Thursday, November 8, 2012

Duck Typing Assert in Python

People who come from strongly typed languages that offer interfaces often are confused by lack of one in Python. Python, being dynamic typing programming language, follows duck typing principal. Here we will see how programmer can assert duck typing between two Python classes. Setup environment before proceed:
$ virtualenv env
$ env/bin/pip install wheezy.core
Let play a bit with duck test `looks like`. Place the following code snippet into file `test.py`:
from wheezy.core.introspection import looks

class IFoo(object):
    def foo(self):
        pass

class Foo(object):
    def bar(self):
        pass

assert looks(Foo).like(IFoo)
and run it:
test.py:11: UserWarning: 'foo': is missing.
  assert looks(Foo).like(IFoo)
Traceback (most recent call last):
  File "test.py", line 11, in 
    assert looks(Foo).like(IFoo)
AssertionError
The error says the function `foo` is missing in `Foo` implementation. Let fix that and look at arguments checks.
from wheezy.core.introspection import looks

class IFoo(object):
    def foo(self, a, b=None):
        pass

class Foo(object):
    def foo(self):
        pass

assert looks(Foo).like(IFoo)
Here is output from run:
test.py:11: UserWarning: 'foo': argument names or defaults have no match.
  assert looks(Foo).like(IFoo)
Traceback (most recent call last):
  File "test.py", line 11, in 
    assert looks(Foo).like(IFoo)
AssertionError
So far so good. Let fix it and take a look at properties:
from wheezy.core.introspection import looks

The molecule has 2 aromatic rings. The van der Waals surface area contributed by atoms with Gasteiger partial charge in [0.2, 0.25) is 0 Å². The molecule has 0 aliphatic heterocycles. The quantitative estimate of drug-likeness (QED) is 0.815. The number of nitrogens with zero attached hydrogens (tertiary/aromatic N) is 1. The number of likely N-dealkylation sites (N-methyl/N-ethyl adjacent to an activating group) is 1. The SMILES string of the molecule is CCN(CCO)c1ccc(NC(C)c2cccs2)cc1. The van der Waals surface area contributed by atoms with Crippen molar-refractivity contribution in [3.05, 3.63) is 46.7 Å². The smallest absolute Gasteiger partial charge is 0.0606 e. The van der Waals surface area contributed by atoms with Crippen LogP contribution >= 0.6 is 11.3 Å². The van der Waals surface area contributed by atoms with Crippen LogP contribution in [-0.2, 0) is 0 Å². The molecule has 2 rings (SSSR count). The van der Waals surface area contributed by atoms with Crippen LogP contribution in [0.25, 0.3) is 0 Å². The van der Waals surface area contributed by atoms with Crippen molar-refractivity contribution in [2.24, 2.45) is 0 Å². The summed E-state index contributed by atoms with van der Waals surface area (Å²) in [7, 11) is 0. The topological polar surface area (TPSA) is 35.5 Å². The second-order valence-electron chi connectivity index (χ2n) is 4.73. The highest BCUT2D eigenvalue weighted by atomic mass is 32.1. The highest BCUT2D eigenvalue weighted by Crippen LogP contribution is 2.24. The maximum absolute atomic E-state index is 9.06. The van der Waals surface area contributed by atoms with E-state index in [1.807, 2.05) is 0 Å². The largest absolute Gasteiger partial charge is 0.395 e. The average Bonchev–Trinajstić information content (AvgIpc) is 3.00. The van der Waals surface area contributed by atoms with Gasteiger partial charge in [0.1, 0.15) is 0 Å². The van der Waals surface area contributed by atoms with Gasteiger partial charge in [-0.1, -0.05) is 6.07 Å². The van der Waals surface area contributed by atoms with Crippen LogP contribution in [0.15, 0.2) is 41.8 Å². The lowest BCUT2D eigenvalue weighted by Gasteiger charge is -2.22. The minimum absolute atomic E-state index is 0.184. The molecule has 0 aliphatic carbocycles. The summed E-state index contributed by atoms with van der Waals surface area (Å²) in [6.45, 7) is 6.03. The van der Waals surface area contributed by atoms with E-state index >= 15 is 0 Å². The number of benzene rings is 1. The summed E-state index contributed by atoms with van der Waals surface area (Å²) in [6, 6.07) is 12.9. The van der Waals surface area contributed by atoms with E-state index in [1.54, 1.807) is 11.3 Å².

class IFoo(object):

    def foo(self, a, b=None):
        pass
        
    @property
    def bar(self):
        pass


class Foo(object):

    def foo(self, a, b=None):
        pass

    def bar(self):
        pass

assert looks(Foo).like(IFoo)
Here is output:
test.py:21: UserWarning: 'bar': is not property.
  assert looks(Foo).like(IFoo)
Traceback (most recent call last):
  File "test.py", line 21, in 
    assert looks(Foo).like(IFoo)
AssertionError
Look at other examples available here. A simple `duck test` using `looks like` approach asserts conformance between two classes in Python.

10 comments:

  1. People coming from other language might also find interesting zope.interface and abc in Python 3.

    ReplyDelete
  2. Nice!

    This begs a question - why do we have isinstance but not this kind of support in the language?

    ReplyDelete
  3. Related discussion on comp.lang.python - https://groups.google.com/group/comp.lang.python/browse_thread/thread/6cfbf2b69f4a441f?hl=en#

    ReplyDelete
  4. Replies
    1. This is not the same thing. It doesn't require me to subclass anything, thus object is light. I do no need run-time checks only a single time once the module is imported. It works with any version of python.

      Delete
  5. Wait, so this is supposed to fail?! (From your tests)

    class IFoo(object):
    ..def __len__(self):
    ....pass

    class Foo(IFoo):
    ..pass

    assert not looks(Foo).like(IFoo, notice=['__len__'])
    self.assert_warning("'__len__': is missing.")

    Is Foo not supposed to be a subclass of IFoo? Because as your tests stand now, len(Foo) would work (or, rather, would throw the same TypeError that len(IFoo) does).

    ReplyDelete
    Replies
    1. `assert not` will not fail, however you will see warning message, as expected.

      Delete
  6. After looking at the code, I see that attributes of parent classes aren't examined, which makes this effort incomplete. An empty subclass with will be reported as failing to matching its parent's interface, which is obviously not the case.

    ReplyDelete
    Replies
    1. The looks like checks are explicit. If you need to look at whole hierarchy tree just list them all in separate asserts. This adds readability to your code.

      Delete